The big uncertainty then is the pace of the energy transition, and whether we need a global agreement to put the world on a 2° pathway.
In the annual Bloomberg New Energy Outlook forecast, we strip out clean energy subsidies from 2020, leaving only established carbon prices and some strategically significant industries like offshore wind and nuclear with government backing. This enables us to see how the economics alone will play out. As electricity makes up around a third of global emissions, it's a good way of seeing what trajectory the world are on.
We expect renewable energy will capture over US$8 trillion or around two-thirds of all investment in new power sector capacity. Solar will be the big winner, attracting US$3.7 trillion. About 60% of that will be rooftop, small-scale panels.
In Europe, a combination of more competitive renewables, rising carbon prices, tougher pollution regulations, weak or negative electricity demand growth and smarter ways of matching supply and demand will mean coal and even gas-fired power are increasingly forced out of the supply mix. As this happens, emissions will continue to fall such that by 2040 power-sector emissions will have fallen 61% from 2014 levels.
In the US, we see cheap gas and the shale revolution giving way to a dramatic uptake of rooftop solar panels. As in Europe, weak demand and pollution regulations, plus an increasingly toxic market for coal-fired power, means emissions will fall more than 1% per year for the next 25 years, and that's before we consider President Obama's new Clean Power Plan.
Even in China we anticipate emissions peaking about 2021 as coal consumption reaches its zenith, becoming more expensive than wind and solar in the presence of a moderate carbon price. By 2030-2040, we estimate that China's emissions will be down 25% from today.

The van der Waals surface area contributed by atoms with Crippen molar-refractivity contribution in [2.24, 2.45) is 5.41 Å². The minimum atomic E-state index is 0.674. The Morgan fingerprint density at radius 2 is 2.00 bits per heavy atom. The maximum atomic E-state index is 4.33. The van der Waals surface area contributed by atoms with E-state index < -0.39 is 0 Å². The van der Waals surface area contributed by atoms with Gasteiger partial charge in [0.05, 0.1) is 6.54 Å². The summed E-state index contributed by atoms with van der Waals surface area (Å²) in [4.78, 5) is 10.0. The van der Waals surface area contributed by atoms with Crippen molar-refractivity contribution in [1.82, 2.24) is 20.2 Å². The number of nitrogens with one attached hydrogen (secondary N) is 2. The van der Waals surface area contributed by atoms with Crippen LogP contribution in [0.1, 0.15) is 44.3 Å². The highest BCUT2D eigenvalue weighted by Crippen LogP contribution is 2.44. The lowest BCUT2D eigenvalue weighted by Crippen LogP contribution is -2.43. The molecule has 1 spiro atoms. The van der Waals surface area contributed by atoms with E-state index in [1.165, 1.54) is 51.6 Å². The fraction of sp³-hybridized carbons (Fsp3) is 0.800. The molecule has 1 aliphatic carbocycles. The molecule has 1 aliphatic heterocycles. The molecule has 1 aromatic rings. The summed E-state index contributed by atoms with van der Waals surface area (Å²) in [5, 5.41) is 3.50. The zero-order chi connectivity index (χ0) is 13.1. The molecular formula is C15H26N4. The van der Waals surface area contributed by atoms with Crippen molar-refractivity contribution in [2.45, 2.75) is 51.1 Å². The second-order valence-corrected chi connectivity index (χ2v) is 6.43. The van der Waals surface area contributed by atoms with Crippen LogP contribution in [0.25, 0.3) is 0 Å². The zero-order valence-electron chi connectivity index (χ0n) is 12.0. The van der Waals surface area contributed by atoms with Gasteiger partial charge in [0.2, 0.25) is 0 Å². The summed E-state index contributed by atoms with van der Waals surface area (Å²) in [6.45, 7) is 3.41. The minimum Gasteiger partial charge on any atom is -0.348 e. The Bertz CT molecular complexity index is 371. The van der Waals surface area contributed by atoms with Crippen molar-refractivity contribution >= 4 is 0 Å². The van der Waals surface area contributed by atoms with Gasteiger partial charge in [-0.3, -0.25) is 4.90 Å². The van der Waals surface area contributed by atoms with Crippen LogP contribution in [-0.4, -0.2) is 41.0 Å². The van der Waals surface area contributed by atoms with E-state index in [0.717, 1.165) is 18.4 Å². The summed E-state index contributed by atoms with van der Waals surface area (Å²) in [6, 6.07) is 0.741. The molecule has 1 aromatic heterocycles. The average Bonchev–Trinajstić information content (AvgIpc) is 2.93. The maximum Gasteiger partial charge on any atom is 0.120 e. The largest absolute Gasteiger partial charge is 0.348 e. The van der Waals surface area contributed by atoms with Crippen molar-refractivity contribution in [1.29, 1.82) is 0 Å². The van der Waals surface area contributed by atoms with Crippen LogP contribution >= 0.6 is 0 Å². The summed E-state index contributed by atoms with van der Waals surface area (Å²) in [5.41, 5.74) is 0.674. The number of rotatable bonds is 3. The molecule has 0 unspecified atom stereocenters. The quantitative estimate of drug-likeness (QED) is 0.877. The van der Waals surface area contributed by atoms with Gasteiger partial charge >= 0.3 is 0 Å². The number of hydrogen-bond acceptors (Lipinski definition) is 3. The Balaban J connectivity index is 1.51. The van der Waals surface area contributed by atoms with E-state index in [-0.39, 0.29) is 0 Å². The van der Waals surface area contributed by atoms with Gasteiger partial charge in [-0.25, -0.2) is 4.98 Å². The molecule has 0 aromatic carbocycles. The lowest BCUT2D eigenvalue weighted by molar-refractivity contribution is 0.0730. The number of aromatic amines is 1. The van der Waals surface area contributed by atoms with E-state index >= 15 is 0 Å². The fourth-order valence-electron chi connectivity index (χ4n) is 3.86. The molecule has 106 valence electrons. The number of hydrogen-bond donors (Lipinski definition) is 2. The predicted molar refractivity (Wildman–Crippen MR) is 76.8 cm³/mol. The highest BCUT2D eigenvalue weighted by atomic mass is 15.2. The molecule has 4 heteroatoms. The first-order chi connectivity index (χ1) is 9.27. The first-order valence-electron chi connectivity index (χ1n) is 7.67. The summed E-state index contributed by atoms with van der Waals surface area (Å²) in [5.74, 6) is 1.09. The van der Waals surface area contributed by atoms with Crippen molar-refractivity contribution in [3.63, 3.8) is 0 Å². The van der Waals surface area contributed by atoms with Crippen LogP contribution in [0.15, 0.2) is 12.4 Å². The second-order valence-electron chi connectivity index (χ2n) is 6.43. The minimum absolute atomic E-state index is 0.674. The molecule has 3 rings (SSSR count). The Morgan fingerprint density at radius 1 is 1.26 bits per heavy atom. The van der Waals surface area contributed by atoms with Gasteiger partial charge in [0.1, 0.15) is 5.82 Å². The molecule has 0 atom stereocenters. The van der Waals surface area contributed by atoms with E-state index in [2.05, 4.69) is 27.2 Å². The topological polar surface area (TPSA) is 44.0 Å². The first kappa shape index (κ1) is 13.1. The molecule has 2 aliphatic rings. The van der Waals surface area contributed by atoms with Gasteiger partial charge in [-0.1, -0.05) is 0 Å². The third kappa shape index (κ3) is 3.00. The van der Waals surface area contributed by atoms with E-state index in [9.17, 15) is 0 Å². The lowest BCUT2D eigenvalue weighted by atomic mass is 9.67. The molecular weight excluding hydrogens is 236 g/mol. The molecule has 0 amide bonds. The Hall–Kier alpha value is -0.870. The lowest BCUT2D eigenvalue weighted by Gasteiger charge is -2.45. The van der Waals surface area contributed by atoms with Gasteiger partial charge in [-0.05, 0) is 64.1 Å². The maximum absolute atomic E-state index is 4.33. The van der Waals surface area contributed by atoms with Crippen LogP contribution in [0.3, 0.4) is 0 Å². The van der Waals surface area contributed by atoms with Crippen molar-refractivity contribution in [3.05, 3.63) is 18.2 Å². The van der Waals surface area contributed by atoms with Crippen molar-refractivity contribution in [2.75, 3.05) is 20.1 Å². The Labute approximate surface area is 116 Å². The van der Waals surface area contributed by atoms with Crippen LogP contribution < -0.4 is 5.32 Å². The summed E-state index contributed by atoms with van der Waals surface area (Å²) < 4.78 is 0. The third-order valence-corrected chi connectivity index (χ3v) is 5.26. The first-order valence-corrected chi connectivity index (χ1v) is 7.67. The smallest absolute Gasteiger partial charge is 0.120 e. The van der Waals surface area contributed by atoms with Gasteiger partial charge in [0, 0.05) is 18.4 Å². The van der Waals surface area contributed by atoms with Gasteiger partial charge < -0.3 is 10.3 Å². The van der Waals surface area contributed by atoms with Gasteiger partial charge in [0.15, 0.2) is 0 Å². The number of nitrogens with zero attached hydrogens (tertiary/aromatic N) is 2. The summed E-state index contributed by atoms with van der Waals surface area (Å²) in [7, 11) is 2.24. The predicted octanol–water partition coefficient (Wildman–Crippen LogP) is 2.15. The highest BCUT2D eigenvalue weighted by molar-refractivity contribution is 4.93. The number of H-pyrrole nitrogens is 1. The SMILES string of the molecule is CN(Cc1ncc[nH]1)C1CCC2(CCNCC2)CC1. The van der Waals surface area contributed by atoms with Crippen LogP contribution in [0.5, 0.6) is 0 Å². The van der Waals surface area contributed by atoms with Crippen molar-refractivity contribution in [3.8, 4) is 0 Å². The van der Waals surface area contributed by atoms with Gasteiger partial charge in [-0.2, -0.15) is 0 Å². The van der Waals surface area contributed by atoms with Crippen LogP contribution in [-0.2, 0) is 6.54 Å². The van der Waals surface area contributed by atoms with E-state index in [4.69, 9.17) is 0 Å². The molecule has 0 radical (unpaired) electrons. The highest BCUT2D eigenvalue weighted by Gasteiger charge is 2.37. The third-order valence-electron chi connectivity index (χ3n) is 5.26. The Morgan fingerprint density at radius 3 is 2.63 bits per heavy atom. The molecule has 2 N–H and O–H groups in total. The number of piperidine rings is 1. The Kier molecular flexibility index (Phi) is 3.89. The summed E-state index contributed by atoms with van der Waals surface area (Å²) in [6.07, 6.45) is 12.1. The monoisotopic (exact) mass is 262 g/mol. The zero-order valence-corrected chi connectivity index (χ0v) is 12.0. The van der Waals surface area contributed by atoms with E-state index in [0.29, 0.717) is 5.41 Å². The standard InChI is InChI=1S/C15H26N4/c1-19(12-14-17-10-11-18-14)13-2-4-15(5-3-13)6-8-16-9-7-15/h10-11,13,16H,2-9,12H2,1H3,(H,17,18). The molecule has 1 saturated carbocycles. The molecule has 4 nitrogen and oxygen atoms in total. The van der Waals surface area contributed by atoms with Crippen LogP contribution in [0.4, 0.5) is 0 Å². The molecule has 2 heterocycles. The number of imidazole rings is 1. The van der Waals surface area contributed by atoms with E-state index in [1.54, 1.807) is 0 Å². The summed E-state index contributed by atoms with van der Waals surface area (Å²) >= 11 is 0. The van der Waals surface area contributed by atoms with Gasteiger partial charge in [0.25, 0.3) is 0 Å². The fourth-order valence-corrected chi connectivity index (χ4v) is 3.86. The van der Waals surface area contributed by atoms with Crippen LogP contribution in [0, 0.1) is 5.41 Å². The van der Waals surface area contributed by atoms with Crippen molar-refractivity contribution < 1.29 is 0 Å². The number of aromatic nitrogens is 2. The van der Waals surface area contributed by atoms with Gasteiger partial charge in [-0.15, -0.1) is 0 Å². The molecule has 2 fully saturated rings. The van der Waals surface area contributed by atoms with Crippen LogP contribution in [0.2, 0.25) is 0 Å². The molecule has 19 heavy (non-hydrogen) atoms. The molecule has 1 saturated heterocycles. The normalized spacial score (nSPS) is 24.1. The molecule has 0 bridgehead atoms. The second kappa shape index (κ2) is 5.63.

But will this be enough? There's a compelling economic case that cheap renewable energy could get us to the 2º target. But even with the cost reductions we foresee, global emissions are likely to continue to rise.
The combination of strong growth in the demand for electricity, abundant low-cost local sources of fossil fuels and a dearth of pollution and emission controls in energy-hungry developing economies will bring a significant amount of new carbon-intensive coal and gas generation into play. In India, emissions from coal-fired power alone may well increase 40% by 2040. In Southeast Asia, emissions could climb 48%, and in Turkey they may rise 28%.
On balance, we don't expect global power-sector emissions to peak until 2029 in the absence of further policy intervention, as the increase in developing-country emissions overwhelms reductions elsewhere. By 2040, emissions will still be 13% higher than today.
In this scenario we are still staring down a climate catastrophe.
What we ultimately need is more emissions controls in developing countries and mechanisms that can bring down the cost of decarbonisation outside the OECD. And for that we need the UN negotiations – and probably many more grandly-named global agreements.